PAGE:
Industrial Supply Blog

Creating a Culture of Safety- Part 2

Oct 17, 2018 2:34:44 PM

Top View of Boot on the trail with the text Safety FirstAccording to OSHA, “Safety cultures consist of shared beliefs, practices, and attitudes that exist at an establishment. Culture is the atmosphere created by those beliefs, attitudes, etc., which shape our behavior.” In short, a Safety Culture is a work environment where everyone works safely, feels comfortable communicating safety issues, learns from mistakes and successes, feels confident balancing challenges and risks, and trusts that safety is a priority.

 

Elevate Wyoming

Working with RMI to better understand what it takes to build a Safety Culture, this month we’ll explore some critical components necessary to establish a successful safety culture.

 

Components of a Successful Safety Culture

 

1. Values 

People often confuse values with culture, thinking one is necessarily the other. “If we have values (posted on a wall for all to see), then we have a great culture.” A company’s values are the bedrock underneath the surface that will be there 10 or 100 years from now. 

 

Hand with marker writing Your Culture Is Your Brand

 

They are the uncompromising core principles that the company is willing to live and die by, the rules of the game. Employees and customers can’t see our values. They come to understand what our values are based on what they see (behaviors/actions) and what they hear (communication).

 

Values are the principles that dictate every action, every decision, every interaction. These, taken together, define culture.

 

Smiling warehouse workers preparing a shipment in a large warehouse

 

2. Communicate Clear Expectations

A significant challenge most organizations (and those in a management position) face is clearly communicating expectations and goals. While saying “be safe out there” creates the perception that safety matters, we’ll fall short every time unless we clearly define and communicate exactly what that means.

 

What are the specific, observable behaviors we need to see that demonstrate we’re being safe? What does it look like? Sound like? What are the specific, measurable goals and how are they communicated?

 

3. Define Responsibility

Sustaining a Safety Culture requires collaboration, commitment, and ownership….at every level of the organization. Who is responsible for safety? Every employee, top down. It is all too common to see coworkers throw one another under the bus, engage in some finger-pointing and ‘blamestorming’. After all, nobody enjoys being perceived as a failure, even to themselves.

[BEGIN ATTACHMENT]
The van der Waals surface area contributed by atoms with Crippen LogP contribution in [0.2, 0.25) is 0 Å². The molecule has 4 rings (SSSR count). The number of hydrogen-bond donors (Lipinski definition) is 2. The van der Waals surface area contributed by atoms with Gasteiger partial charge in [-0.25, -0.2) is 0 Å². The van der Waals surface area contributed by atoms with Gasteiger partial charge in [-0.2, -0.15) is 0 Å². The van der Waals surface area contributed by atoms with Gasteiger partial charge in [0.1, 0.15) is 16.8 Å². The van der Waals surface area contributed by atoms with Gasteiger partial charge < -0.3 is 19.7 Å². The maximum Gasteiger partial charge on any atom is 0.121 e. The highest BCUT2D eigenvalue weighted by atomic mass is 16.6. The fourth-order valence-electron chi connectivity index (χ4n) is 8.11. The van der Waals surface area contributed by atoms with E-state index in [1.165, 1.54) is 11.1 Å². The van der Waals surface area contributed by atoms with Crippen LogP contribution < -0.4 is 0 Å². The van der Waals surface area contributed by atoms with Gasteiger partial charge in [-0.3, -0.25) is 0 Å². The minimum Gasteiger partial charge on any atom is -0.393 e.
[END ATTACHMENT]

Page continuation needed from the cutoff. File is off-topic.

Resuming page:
To successfully build and sustain a culture of safety, there needs to be personal ownership and responsibility. Things go sideways, you take the blame, identify the root cause of what went wrong, and come up with a way to fix it.

 

 4. Provide Accountability

Accountability has been defined as having the responsibility and authority to act and fully accept the natural and logical consequences for the results of those actions. In building a culture of safety, accountability means each person is responsible for embracing, demonstrating, and supporting safe practices. Expectations are clear, and we work together to achieve our goals.

 

Accountability doesn’t mean I work to catch you falling short, making mistakes, or failing. Accountability means we have agreed to the expectations and goals, we’ll work together to achieve them, and we’ll provide support when mistakes happen, or we fall short.

 The Road to Success is Always Under Construction sign on desert road

Building and sustaining a Safety Culture doesn’t happen overnight; it develops over time as a result of your commitment to your work environment, workforce, health and safety practices, and leadership.  Catch our blog next month for 4 simple action steps that you can do quickly and easily to build your safety culture.

 

Topics: Business Development, Safety Culture

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